Over the summer, employees at a Japanese marketing firm noticed that not all of their colleagues were working the same number of hours.
About one-third of the people at the company, Piala, were smokers and stepped away from their desks during the day for cigarette breaks.
Despite the time the smokers were away from work, everyone left the office for the night at the same time.
Nonsmokers at the agency complained about the unfairness to the chief executive, whose response in September has drawn attention in a country where tobacco use remains popular and workers take few days off.
Employees at Piala who did not smoke, the company announced, would be rewarded with up to six additional vacation days a year.
“I hope to encourage employees to quit smoking through incentives rather than penalties or coercion,” Takao Asuka, the company’s chief executive, told The Japan Times.
So far, the incentive has had some success. After the offer was announced in September, four employees decided to give up smoking, the company said.
The rollout of the new benefit comes as other companies in Japan grapple with how to encourage their own workers to make healthier choices and as the government faces international pressure to crack down on public smoking before the 2020 Olympic Games in Tokyo.
About 20 percent of Japanese smoke, down sharply from recent decades but still one of the highest rates in the world, according to government figures.
Smoking remains part of the culture and work environment in Japan, where it is common for companies to provide designated rooms for employees to smoke indoors.
But at Piala, which has its headquarters in a Tokyo high-rise, about 35 percent of employees smoke, and the cigarette breaks had become disruptive.
The company’s offices are on the 29th floor, but the smoking area is in the building’s basement, meaning employees are away on breaks for up to 15 minutes at a time.
Companies in the United States have typically taken a more punitive stance on smoking, charging workers who use tobacco more for insurance and outlawing smoking on company property. Some employers, including the Cleveland Clinic, will not hire people who smoke.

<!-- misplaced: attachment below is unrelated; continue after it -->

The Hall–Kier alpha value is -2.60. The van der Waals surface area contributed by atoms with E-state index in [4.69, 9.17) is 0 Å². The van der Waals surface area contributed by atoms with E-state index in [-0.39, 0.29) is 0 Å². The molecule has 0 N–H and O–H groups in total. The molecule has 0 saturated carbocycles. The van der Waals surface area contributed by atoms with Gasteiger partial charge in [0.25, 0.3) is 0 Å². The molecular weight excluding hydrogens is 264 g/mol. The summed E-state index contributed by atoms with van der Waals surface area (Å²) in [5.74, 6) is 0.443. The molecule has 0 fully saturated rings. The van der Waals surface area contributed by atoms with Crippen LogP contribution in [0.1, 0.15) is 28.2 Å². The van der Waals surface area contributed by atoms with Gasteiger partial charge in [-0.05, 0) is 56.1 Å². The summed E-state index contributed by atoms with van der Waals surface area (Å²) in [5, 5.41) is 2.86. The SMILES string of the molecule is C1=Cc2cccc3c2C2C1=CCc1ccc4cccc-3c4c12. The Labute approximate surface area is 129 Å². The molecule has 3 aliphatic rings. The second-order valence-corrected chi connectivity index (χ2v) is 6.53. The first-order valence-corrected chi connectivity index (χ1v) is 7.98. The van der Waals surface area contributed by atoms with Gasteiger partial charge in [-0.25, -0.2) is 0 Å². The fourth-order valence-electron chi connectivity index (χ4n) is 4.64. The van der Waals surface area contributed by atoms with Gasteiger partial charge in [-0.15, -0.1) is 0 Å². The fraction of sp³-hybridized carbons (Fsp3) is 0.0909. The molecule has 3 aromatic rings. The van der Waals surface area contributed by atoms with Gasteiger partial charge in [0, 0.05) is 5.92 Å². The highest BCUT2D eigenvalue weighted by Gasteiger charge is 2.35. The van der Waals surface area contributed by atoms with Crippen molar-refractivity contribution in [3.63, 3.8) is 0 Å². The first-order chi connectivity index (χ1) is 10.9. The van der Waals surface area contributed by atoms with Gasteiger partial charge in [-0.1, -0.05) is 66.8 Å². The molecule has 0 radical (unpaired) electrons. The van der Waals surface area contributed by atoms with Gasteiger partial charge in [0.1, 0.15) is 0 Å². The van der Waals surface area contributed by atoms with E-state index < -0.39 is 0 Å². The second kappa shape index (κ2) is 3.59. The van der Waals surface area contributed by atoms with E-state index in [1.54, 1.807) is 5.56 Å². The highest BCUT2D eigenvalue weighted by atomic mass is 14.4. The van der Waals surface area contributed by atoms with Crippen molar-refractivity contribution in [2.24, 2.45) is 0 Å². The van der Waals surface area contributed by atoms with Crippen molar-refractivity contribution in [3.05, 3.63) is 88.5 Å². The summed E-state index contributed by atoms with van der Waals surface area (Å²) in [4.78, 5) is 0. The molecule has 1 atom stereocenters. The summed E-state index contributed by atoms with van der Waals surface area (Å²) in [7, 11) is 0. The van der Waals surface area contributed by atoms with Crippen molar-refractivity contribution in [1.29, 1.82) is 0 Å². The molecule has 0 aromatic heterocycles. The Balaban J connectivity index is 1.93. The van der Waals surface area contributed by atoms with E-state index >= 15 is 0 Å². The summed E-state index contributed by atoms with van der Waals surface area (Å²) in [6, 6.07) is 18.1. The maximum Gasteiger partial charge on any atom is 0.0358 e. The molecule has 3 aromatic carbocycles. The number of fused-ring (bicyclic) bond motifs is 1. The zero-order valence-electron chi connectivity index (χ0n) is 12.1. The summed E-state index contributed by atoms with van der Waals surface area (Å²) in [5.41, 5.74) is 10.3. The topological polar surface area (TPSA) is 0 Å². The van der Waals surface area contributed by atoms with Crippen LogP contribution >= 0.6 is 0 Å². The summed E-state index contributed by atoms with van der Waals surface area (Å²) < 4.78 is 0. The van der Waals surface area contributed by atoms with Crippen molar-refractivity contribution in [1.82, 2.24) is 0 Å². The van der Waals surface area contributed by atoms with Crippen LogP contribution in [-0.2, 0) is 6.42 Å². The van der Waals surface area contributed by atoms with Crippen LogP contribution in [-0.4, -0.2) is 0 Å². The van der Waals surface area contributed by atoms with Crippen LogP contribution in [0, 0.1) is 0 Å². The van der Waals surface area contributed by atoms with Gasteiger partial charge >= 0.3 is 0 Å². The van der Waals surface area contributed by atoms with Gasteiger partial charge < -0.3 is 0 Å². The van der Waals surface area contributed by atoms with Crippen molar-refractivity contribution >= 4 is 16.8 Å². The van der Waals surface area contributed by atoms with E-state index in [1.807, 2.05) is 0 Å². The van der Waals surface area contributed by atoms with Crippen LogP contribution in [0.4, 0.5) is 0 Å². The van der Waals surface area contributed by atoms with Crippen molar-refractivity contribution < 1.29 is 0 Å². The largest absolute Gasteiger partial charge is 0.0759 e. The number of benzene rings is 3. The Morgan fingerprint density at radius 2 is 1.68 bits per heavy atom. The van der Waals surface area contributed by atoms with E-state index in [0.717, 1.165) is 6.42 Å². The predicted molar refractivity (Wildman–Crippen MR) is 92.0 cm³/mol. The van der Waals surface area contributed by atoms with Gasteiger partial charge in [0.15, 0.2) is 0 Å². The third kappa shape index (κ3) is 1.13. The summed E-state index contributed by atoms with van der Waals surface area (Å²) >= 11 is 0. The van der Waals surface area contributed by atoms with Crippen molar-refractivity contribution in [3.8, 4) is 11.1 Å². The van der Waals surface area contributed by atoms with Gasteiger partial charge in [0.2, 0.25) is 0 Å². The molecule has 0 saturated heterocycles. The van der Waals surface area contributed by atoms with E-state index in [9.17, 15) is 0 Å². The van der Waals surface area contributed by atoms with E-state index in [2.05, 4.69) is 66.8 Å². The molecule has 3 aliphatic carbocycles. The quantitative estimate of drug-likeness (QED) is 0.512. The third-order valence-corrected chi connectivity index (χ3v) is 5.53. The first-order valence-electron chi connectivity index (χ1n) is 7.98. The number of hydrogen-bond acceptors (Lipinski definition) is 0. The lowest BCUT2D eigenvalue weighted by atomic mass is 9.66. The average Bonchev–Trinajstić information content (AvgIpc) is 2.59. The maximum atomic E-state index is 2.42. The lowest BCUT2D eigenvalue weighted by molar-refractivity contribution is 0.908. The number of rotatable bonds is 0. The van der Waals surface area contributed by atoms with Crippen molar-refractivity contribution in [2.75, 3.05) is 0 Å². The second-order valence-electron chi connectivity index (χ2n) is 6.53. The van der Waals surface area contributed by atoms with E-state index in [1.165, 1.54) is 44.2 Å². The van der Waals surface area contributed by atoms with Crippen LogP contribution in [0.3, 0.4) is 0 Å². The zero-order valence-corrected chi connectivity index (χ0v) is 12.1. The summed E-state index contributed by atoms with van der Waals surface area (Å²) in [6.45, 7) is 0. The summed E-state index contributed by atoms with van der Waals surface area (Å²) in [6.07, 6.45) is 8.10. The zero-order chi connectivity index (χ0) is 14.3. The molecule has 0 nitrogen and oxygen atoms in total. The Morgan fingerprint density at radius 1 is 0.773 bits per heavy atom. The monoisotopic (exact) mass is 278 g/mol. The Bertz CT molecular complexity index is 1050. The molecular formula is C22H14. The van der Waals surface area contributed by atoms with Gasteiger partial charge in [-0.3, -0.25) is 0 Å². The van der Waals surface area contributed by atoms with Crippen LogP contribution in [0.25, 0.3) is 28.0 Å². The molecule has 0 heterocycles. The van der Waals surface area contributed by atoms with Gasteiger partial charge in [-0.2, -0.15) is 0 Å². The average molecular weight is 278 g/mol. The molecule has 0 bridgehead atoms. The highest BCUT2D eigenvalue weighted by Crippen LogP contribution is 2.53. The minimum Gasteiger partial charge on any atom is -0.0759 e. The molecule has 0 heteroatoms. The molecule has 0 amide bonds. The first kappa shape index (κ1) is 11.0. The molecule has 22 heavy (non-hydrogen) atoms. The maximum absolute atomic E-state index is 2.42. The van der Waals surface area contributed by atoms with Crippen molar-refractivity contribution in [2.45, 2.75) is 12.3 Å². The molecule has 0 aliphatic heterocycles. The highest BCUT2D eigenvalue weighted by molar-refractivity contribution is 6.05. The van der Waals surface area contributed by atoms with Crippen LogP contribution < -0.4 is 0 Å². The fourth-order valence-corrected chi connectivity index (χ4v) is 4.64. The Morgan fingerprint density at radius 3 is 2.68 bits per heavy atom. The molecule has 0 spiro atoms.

About 15 percent of adults in the United States smoke, according to the Centers for Disease Control and Prevention.
Just under 50 percent of major American employers surveyed last year said they included a surcharge on insurance policies for smokers, at a median rate of $600 annually, according to Willis Towers Watson, the benefits consultant that conducted the survey of companies with at least 1,000 workers. (The rate was expected to climb to 60 percent of companies in 2018, the group said.)
Some companies in Japan are adopting tougher rules on tobacco use.
A life insurance company in Japan recently announced new antismoking measures, including a ban on smoking on company property and a plan to convert some smoking rooms into other uses.
Broader antismoking efforts in the country have been met with resistance, despite pressure from international groups like the World Health Organization to make the Tokyo Olympics a smoke-free event.
Additionally, the Japanese government holds a stake in Japan Tobacco, the multinational tobacco giant, which critics say compromises its smoking policy.
Some government leaders have embraced a public ban on smoking, including at restaurants, government buildings and hospitals.
But lobbyists and members of the Liberal Democratic Party of Japan — worried about the impact of a ban on restaurants, and on government revenue — have blocked legislation so far.
This post originally appeared on nytimes.com